I rode up the elevator feeling ashamed of myself. All the times I've played the martyr, whined about my bad luck and my bad health, and why does this always happen to me.

I've had a lot of problems with my health over the years, but nothing that even begins to compare to what Sam is going through. I suffered from chronic fatigue for many years and that led to some serious depression.

Mr. Pitiful

Oh, God, the time and energy I've wasted complaining. And all the pain and suffering I cause my family as they watched me tear myself apart.

I said and thought some pretty stupid things back then, actually wishing I were dead. All I can do is plead insanity, because that's what I was during my worst moments of illness--insane.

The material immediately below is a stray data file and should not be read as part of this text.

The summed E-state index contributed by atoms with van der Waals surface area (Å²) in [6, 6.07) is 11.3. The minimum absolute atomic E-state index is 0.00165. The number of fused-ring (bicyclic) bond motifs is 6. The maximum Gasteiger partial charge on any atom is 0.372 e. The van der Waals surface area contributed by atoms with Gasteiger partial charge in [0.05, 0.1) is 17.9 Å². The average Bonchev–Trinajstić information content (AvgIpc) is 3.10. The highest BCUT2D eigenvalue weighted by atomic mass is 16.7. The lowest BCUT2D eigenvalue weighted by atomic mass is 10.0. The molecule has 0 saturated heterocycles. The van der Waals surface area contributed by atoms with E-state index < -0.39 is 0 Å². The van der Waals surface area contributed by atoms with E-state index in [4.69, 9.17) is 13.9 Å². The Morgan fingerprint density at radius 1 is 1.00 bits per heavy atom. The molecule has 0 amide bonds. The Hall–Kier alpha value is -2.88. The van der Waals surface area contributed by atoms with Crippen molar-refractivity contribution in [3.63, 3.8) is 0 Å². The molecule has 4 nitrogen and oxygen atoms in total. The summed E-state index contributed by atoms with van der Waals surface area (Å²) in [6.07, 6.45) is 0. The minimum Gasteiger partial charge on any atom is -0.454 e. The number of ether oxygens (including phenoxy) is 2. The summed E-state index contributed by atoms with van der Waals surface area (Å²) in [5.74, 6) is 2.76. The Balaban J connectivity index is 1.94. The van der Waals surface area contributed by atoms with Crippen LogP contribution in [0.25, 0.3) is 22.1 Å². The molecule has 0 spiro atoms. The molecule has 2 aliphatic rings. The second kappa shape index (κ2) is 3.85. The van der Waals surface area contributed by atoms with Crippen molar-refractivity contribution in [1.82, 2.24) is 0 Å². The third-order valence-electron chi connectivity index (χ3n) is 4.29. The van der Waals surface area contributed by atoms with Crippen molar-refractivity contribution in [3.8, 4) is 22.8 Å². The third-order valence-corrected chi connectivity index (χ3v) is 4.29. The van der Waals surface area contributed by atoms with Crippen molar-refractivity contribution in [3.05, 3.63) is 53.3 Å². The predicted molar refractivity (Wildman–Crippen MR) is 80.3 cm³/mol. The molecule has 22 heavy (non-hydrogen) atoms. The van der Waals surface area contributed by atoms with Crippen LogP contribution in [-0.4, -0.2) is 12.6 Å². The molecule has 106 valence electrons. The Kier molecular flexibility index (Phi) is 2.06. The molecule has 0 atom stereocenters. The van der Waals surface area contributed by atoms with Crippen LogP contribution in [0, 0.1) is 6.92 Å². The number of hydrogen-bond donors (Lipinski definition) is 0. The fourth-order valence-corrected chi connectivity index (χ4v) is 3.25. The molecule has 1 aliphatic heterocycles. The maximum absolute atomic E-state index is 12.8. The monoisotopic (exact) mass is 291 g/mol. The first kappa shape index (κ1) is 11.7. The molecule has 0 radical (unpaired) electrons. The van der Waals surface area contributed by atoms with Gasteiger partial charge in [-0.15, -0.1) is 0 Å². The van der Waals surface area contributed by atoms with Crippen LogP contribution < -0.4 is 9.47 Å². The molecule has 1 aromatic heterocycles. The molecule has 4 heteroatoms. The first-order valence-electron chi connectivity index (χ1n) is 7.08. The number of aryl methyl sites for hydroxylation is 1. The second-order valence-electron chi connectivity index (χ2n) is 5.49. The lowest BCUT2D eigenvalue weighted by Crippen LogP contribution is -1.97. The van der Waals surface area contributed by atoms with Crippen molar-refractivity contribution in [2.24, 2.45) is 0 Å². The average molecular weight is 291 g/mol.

Just imagine if you had to go through what Sam is going through right now, I scolded myself. Do you think you'd have half of his courage?

And here's a man who is several years younger than I am, with a wife and child, while I'm single, childless and likely to remain that way. It's like I feel guilty for not being in his place, that he somehow has more of a right to good health than I do.

I know this is unhealthy thinking, a kind of negative egomania, where somehow other people's problems get tied up with my mental state. But I've gotten better over the years and I've been able to turn off the flow of negativity.

I get so nutty about my health that every time I'd hear someone had a cold or flu, I'd instantly pray, oh God, don't let me catch this bug. Last year I tried something different. I tried asking God to help the sick person first, to make them feel better. And that gave me more comfort than my own self-serving pleas.